Berga Davids, the daughter of William and Margaret Davids, was born in the town of Red Springs. She was named after her sister Thelma’s best friend, Berga, and her mother, Margaret, and a friend of her mother’s who insisted she be named Josephine. She had ten sisters and brothers: Alice, Elmer, Alfred, James, Thelma, Albert, Dudley, Eda, Kenneth, and Norma (Nim). Nim lives in Eufaula, Oklahoma.
She remembers once when she was very young that she was sick. Her grandfather, Jonas Davids, came to visit. He and her father sat in the living room talking in the Mohican language. She cried, "Grandpa, I thought you came to see me." So they both came and sat in her room and continued speaking in the Mohican language. She wishes today that she could have learned it.
Her parents lived across the road from the Lutheran Indian Mission, so she attended the Mission School where she said she had great fun because there were many kids to play with and she liked every teacher. Some of her best friends were Leo Maxon, Reggie Miller, Clarence Chicks, Dale Miller and Wanda Miller.
Berga attended high school in Gresham for two years, walking the three miles each way every day unless they were lucky enough to catch a ride. Gresham was a two- year high school at that time. After her father, William Clark Davids, went to the Spirit World, Berga went to Milwaukee where she did housework and took care of kids for a family in Whitefish Bay for room and board and five dollars a week. There she finished high school.
Berga wanted to be a Public Health nurse. She took correspondence courses and attended night school. She applied for a scholarship and started nurses training in August, but the grant didn’t arrive until later in October. A lady friend helped her through school at Columbia Hospital in Milwaukee, paid for her tuition, bought her books and gave her $12.00 a month. She told Berga she could pay her back sometime if she wished.
Berga graduated from Columbia School of Nursing and continued working there for $75 a month. It was a tradition at Columbia Hospital that, when a student graduated, her blue uniform was ripped off her. We still have pictures of her standing on the roof of the hospital in her shredded garment. Although Berga continued working at Columbia, she had to take postgraduate courses to keep up her license.
The State of Wisconsin approached her with the idea of working as a nurse on the Menominee Reservation. She needed Public Health Education courses but the State paid for that education when she attended the University of Minnesota. It was there that a young man by the name of James Comer was drawn to this woman who always wore a red rose in her hair. Jim, a teacher, was taking courses in environmental education.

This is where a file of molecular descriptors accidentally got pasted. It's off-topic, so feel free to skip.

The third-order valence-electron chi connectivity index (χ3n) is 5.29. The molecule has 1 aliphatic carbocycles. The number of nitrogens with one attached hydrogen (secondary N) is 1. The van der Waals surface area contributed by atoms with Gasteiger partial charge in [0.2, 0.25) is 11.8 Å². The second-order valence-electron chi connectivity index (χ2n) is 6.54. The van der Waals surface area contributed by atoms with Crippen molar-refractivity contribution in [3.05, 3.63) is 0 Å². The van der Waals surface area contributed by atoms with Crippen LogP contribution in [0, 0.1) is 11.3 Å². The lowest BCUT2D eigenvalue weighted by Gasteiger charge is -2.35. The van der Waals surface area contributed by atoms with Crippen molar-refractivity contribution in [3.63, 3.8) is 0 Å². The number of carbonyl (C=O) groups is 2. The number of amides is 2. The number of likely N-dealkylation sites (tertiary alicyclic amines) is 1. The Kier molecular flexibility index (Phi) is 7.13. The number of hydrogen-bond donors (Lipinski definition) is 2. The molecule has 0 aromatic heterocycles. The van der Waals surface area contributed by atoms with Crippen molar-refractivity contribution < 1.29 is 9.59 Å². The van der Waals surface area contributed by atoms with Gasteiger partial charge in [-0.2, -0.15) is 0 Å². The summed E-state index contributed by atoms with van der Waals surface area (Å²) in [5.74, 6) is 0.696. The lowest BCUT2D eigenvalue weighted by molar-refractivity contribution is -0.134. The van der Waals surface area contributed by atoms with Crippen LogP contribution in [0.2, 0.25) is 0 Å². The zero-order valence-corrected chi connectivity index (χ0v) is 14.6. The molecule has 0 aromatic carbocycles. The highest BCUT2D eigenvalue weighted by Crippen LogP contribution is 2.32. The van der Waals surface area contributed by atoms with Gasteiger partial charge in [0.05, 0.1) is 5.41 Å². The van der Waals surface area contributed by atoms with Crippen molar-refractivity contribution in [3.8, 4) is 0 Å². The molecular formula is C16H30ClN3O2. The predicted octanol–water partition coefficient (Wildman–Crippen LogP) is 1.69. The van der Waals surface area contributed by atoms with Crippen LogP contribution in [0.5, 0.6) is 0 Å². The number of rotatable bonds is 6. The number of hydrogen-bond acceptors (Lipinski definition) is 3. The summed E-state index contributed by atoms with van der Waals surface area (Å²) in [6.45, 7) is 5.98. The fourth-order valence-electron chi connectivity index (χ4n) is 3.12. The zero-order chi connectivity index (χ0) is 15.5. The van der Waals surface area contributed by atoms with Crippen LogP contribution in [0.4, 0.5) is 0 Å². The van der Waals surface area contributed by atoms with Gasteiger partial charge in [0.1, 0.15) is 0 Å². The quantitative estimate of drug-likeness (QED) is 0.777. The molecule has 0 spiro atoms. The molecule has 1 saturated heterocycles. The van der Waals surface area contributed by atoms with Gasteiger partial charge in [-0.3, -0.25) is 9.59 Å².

Berga returned to the Menominee Reservation and Jimmy went back to Kansas, but he came to visit her in Wisconsin and eventually they married. She had made a commitment to spend two years on the Menominee Reservation, but she was able to complete that commitment in the state of Washington where Jimmy had a job and was studying.
When Jimmy was granted his degree, they returned to Kansas. There they had two children, Steve and Phillip. She has four grandchildren. Berga and Jimmy raised their family in the small town of McCune, Kansas.
Berga had a job at the College in Pittsburgh, Kansas. She had to attend meetings in various places and in all seasons of the year. One winter she was on the road driving home from a meeting in Wichita during a hard winter storm. While she was plowing through snow up to the hubcaps, barely able to see the road, she was thinking of her family at home and how worried they must be about her. When she finally arrived late after midnight, the lights were out and everyone was asleep. She was quite provoked and woke Jimmy to ask, "Weren’t you worried?" He answered, "No, why should I be? You know how to drive, don’t you?"
Jimmy died several years ago, but Berga still lives in McCune in her house, which is large enough to sleep the carloads of relatives who visit her. She is especially proud of and enjoys being a mother and grandmother. In fact, Berga seems to enjoy life. She enjoys Bible study, swimming, walks, and her pets, a dog and two cats. She also likes to travel. She said that when she attended the Mission School, learning Geography was hard. She couldn’t comprehend the world, but her understanding has now broadened. Since 1971 she has traveled to Hawaii (on a Nurses’ trip), to Alaska on a cruise ship, to Russia with a friend and to England, France, Germany and Italy. (On one of these European trips, she remembers that she was always so tired. Later she discovered that she has the disease called lupus.) On one of her travels with her son Steve and his wife Kate, they attended the Passion Play at Oberammergau. She also spent a few minutes in an airport in Finland. Her latest two trips overseas were to Greece and Turkey. She says that it is amazing how her world has expanded.
Berga has always been a firm Lutheran. She believes that the Ten Commandments give people something to guide their lives. She remembers though that in the old days, ministers and their religion were rather rigid, but now ministers are human beings; they laugh.
Recently Berga bought a new riding mower. She donned her lawn-mowing outfit, mounted the mower, started the engine and circled around the yard. Then she noticed the grass was still about six inches high. She decided something was wrong with the mower and went to bed. She woke up suddenly in the middle of the night with the realization that she had never let the mower blade down. "Oh, well," she thought to herself, "I just had a nice ride on my new kiddie car."
Recently Berga traveled with tribal members out east to a reburial ceremony, and she plans to go again on the trip to Stockbridge, Massachusetts later this fall. When she has time, she also continues working on her memoirs.